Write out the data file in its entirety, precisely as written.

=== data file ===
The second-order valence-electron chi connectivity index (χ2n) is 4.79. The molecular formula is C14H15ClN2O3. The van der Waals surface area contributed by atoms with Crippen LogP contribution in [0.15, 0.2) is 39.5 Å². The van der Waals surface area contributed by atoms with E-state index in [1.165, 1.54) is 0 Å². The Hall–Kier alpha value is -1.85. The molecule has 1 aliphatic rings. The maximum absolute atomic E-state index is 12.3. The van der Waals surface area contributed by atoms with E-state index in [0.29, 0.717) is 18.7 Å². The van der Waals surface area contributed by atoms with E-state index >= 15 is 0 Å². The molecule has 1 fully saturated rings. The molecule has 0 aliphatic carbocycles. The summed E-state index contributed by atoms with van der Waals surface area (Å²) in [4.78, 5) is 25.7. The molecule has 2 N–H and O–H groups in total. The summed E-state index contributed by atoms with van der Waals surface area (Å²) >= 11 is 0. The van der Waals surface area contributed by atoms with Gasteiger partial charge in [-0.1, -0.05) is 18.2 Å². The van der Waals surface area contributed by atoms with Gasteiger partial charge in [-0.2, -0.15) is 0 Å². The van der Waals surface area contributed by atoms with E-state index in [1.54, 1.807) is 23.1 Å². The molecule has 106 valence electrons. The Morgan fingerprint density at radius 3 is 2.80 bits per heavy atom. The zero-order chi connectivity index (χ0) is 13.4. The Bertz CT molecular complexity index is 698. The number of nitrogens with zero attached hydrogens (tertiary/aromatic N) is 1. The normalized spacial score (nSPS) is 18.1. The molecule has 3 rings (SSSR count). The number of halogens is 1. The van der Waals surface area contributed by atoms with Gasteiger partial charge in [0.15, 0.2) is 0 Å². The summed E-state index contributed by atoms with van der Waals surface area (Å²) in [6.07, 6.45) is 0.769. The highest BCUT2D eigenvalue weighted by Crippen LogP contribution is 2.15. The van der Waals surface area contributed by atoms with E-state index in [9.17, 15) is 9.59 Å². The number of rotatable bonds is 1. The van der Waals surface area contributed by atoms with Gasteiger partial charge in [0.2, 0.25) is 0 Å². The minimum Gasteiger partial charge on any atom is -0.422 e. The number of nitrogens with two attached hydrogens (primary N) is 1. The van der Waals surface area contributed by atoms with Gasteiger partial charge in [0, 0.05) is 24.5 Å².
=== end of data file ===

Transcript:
The second-order valence-electron chi connectivity index (χ2n) is 4.79. The molecular formula is C14H15ClN2O3. The van der Waals surface area contributed by atoms with Crippen LogP contribution in [0.15, 0.2) is 39.5 Å². The van der Waals surface area contributed by atoms with E-state index in [1.165, 1.54) is 0 Å². The Hall–Kier alpha value is -1.85. The molecule has 1 aliphatic rings. The maximum absolute atomic E-state index is 12.3. The van der Waals surface area contributed by atoms with E-state index in [0.29, 0.717) is 18.7 Å². The van der Waals surface area contributed by atoms with E-state index >= 15 is 0 Å². The molecule has 1 fully saturated rings. The molecule has 0 aliphatic carbocycles. The summed E-state index contributed by atoms with van der Waals surface area (Å²) in [4.78, 5) is 25.7. The molecule has 2 N–H and O–H groups in total. The summed E-state index contributed by atoms with van der Waals surface area (Å²) >= 11 is 0. The van der Waals surface area contributed by atoms with Gasteiger partial charge in [-0.1, -0.05) is 18.2 Å². The van der Waals surface area contributed by atoms with Gasteiger partial charge in [-0.2, -0.15) is 0 Å². The van der Waals surface area contributed by atoms with E-state index in [1.54, 1.807) is 23.1 Å². The molecule has 106 valence electrons. The Morgan fingerprint density at radius 3 is 2.80 bits per heavy atom. The zero-order chi connectivity index (χ0) is 13.4. The Bertz CT molecular complexity index is 698. The number of nitrogens with zero attached hydrogens (tertiary/aromatic N) is 1. The normalized spacial score (nSPS) is 18.1. The molecule has 3 rings (SSSR count). The number of halogens is 1. The van der Waals surface area contributed by atoms with Gasteiger partial charge in [0.15, 0.2) is 0 Å². The summed E-state index contributed by atoms with van der Waals surface area (Å²) in [6.07, 6.45) is 0.769. The highest BCUT2D eigenvalue weighted by Crippen LogP contribution is 2.15. The van der Waals surface area contributed by atoms with E-state index in [9.17, 15) is 9.59 Å². The number of rotatable bonds is 1. The van der Waals surface area contributed by atoms with Gasteiger partial charge in [0.2, 0.25) is 0 Å². The minimum Gasteiger partial charge on any atom is -0.422 e. The number of nitrogens with two attached hydrogens (primary N) is 1. The van der Waals surface area contributed by atoms with Gasteiger partial charge in [0, 0.05) is 24.5 Å².